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Understanding Door Access Control Systems

November 8, 2023

Too busy to read? Here’s a summary:

  • A door access control system manages and restricts entry to buildings, rooms, and other designated areas using electronic components, software, and hardware.
  • In the context of a door access control system, an audit trail is a detailed log that records each entry and exit event along with timestamps. Audit trails provide valuable data for monitoring, investigation, and compliance purposes.
  • Door access control systems empower administrators to control the system remotely via smartphone and browser apps, enabling quick adjustments to access permissions and immediate action in the event of a security breach.

What Is a Door Access Control System?

Unlike traditional lock-and-key security methods, door access control systems use electronic components and software to authenticate users and grant or deny access based on predefined criteria.

Why Choose Door Access Control

The capabilities of a door access control system extend far beyond those of traditional lock-and-key systems.

In addition to making it much more difficult for unauthorized individuals to gain access to secured sites, administrators can easily set different access levels for different users, ensuring that individuals only have access to areas relevant to their roles.

What’s more, door access control systems maintain detailed audit trails by logging each entry and exit. This feature can be crucial for monitoring and regulatory compliance purposes.

Lastly, the ability to manage the system remotely via software adds an extra layer of convenience and control that traditional keys cannot match. Access control systems allow for immediate remote adjustments to access permissions.

Components of a Door Access Control System


  • Card Reader: A device that reads an access card or key fob.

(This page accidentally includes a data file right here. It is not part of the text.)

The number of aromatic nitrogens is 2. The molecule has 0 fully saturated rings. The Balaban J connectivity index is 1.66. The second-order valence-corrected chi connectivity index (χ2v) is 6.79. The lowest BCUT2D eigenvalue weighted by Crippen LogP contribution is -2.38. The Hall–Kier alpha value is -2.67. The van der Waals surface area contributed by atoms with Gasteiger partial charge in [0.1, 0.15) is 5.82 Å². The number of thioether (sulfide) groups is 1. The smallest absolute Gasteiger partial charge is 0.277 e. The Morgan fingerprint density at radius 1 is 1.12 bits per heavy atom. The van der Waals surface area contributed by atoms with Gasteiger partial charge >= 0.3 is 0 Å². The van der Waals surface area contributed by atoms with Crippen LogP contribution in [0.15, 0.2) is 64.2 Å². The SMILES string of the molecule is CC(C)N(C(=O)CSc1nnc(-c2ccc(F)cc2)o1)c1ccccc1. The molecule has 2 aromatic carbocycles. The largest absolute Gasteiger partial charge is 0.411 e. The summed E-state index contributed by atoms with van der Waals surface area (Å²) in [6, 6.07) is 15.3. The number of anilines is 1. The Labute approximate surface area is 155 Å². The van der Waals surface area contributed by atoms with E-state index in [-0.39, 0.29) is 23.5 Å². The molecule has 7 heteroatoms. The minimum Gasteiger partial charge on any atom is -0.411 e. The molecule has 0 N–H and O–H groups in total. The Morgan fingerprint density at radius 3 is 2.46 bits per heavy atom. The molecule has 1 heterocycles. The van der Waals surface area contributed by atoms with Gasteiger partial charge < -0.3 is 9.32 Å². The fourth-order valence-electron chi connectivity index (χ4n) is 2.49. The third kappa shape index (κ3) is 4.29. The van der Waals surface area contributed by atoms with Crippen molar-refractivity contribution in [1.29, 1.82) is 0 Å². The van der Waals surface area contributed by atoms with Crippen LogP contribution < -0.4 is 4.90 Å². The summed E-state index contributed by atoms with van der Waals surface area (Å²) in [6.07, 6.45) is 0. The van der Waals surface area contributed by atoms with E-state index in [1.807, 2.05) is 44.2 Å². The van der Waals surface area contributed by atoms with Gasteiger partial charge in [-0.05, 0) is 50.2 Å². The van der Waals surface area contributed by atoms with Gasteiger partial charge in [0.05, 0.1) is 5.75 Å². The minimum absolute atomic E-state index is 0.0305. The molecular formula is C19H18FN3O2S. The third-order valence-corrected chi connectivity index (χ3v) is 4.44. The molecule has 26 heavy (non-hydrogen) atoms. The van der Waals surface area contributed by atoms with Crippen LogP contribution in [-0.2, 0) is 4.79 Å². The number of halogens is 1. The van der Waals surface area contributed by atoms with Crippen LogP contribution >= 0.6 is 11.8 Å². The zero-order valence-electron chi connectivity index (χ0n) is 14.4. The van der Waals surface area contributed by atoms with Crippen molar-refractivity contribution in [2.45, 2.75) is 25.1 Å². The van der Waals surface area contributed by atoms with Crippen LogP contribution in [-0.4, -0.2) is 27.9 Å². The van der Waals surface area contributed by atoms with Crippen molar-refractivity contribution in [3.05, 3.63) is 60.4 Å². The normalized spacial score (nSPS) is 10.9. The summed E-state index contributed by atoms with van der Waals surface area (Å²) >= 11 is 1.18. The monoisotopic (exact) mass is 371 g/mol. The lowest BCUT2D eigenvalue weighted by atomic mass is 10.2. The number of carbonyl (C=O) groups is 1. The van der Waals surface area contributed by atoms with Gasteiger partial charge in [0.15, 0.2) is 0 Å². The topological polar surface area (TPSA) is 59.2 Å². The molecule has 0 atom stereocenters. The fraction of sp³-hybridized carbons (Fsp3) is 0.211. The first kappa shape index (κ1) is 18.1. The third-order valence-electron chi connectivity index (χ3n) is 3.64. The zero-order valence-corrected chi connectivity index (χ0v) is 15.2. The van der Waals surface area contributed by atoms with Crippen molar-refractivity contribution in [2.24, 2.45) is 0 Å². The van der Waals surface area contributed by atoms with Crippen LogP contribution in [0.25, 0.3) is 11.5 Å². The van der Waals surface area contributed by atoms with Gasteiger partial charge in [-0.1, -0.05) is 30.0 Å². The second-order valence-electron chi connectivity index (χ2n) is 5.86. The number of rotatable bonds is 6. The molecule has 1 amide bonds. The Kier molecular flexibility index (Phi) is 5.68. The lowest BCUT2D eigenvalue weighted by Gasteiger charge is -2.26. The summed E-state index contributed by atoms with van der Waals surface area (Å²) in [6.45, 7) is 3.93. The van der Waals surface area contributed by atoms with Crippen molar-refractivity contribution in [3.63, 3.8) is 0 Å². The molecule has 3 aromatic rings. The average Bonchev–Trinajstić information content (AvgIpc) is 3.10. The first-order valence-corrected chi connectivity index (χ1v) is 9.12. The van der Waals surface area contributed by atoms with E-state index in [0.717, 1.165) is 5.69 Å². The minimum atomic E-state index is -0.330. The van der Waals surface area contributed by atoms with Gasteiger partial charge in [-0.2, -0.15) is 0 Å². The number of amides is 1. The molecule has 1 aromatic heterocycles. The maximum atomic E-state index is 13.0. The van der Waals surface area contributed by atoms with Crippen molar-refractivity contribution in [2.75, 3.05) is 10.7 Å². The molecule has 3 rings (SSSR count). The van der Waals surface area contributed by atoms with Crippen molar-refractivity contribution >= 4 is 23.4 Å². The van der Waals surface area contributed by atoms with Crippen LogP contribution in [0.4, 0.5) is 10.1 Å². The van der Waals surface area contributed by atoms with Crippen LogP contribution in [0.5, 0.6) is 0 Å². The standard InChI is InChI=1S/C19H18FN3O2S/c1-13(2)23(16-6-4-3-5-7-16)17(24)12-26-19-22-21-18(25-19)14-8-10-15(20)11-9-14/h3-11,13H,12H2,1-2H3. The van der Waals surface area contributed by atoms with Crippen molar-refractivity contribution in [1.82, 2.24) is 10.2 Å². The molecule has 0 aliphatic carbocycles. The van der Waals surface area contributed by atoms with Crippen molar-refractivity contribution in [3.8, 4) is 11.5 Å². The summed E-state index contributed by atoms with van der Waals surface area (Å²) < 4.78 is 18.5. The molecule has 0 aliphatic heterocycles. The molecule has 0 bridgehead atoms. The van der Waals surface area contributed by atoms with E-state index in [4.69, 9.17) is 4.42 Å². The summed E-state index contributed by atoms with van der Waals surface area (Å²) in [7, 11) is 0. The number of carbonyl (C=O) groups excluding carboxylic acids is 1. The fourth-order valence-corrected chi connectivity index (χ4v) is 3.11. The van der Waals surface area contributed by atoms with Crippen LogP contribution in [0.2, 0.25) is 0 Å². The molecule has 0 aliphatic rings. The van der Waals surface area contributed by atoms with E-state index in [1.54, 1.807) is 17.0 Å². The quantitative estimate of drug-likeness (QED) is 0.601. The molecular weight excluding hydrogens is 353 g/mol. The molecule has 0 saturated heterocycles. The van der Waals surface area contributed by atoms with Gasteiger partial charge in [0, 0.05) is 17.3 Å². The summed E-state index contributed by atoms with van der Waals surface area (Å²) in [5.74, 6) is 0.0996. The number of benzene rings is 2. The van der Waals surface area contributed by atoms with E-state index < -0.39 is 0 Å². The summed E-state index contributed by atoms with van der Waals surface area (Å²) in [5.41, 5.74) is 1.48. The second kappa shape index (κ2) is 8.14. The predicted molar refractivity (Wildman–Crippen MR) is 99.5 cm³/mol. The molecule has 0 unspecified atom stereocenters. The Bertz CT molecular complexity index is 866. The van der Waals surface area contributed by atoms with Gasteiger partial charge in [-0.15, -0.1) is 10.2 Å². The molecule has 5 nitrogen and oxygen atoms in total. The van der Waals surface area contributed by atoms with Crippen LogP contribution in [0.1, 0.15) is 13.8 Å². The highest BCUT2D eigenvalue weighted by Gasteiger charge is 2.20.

• Keypad: A panel where users can enter a code.
  • Biometric Scanner: A device that scans fingerprints, retinas, faces, and other unique biological markers to recognize individuals.
  • Electric Lock: Replaces or works alongside a traditional lock to secure the door.
  • Sensors: Detects if the door is open or closed.


  • User Interface: Administrators can add/remove users, adjust the privileges associated with a credential, and set access rules—all on an easy-to-use software interface.
  • Door Controller: A door controller is a device installed at each door managed by an access control system. It’s directly connected to the door's electric lock, card reader, and other hardware components. It’s responsible for receiving authentication data (like a key card swipe or a fingerprint scan) and sending that data to the access control panel for verification. In simpler systems, the door controller itself may make the decision to grant or deny access.
  • Control Panel: A centralized unit that serves as the hub for managing multiple door controllers. It’s usually installed in a secure location and connected to a network. The panel receives information from various door controllers to grant or deny access based on the data it receives. It often has a user interface, either physical or software-based, where administrators can manage access levels, view logs, and configure settings for multiple doors.
  • Database: Stores user information and access logs.